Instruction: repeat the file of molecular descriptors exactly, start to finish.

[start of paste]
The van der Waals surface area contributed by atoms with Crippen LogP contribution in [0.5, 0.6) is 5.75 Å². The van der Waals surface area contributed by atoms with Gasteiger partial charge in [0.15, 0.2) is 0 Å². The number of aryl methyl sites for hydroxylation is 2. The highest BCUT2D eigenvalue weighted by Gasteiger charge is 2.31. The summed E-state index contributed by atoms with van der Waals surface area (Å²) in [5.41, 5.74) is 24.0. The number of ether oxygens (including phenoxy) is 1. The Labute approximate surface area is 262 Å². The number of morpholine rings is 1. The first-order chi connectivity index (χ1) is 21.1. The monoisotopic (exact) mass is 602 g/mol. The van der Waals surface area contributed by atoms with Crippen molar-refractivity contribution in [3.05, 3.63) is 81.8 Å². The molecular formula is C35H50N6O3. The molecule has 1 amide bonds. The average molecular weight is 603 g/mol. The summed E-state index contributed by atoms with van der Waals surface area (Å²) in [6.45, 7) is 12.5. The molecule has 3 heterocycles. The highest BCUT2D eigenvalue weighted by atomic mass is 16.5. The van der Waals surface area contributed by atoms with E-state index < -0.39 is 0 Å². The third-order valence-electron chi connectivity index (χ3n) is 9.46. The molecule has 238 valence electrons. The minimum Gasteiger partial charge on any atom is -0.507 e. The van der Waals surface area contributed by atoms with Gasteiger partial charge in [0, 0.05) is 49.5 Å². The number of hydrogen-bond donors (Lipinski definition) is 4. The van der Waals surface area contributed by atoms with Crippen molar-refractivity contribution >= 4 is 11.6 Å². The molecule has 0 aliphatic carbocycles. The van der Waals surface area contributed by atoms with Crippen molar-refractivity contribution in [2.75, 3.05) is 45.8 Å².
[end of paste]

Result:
The van der Waals surface area contributed by atoms with Crippen LogP contribution in [0.5, 0.6) is 5.75 Å². The van der Waals surface area contributed by atoms with Gasteiger partial charge in [0.15, 0.2) is 0 Å². The number of aryl methyl sites for hydroxylation is 2. The highest BCUT2D eigenvalue weighted by Gasteiger charge is 2.31. The summed E-state index contributed by atoms with van der Waals surface area (Å²) in [5.41, 5.74) is 24.0. The number of ether oxygens (including phenoxy) is 1. The Labute approximate surface area is 262 Å². The number of morpholine rings is 1. The first-order chi connectivity index (χ1) is 21.1. The monoisotopic (exact) mass is 602 g/mol. The van der Waals surface area contributed by atoms with Crippen molar-refractivity contribution in [3.05, 3.63) is 81.8 Å². The molecular formula is C35H50N6O3. The molecule has 1 amide bonds. The average molecular weight is 603 g/mol. The summed E-state index contributed by atoms with van der Waals surface area (Å²) in [6.45, 7) is 12.5. The molecule has 3 heterocycles. The highest BCUT2D eigenvalue weighted by atomic mass is 16.5. The van der Waals surface area contributed by atoms with E-state index < -0.39 is 0 Å². The third-order valence-electron chi connectivity index (χ3n) is 9.46. The molecule has 238 valence electrons. The minimum Gasteiger partial charge on any atom is -0.507 e. The van der Waals surface area contributed by atoms with Gasteiger partial charge in [0, 0.05) is 49.5 Å². The number of hydrogen-bond donors (Lipinski definition) is 4. The van der Waals surface area contributed by atoms with Crippen molar-refractivity contribution >= 4 is 11.6 Å². The molecule has 0 aliphatic carbocycles. The van der Waals surface area contributed by atoms with Crippen molar-refractivity contribution in [2.75, 3.05) is 45.8 Å².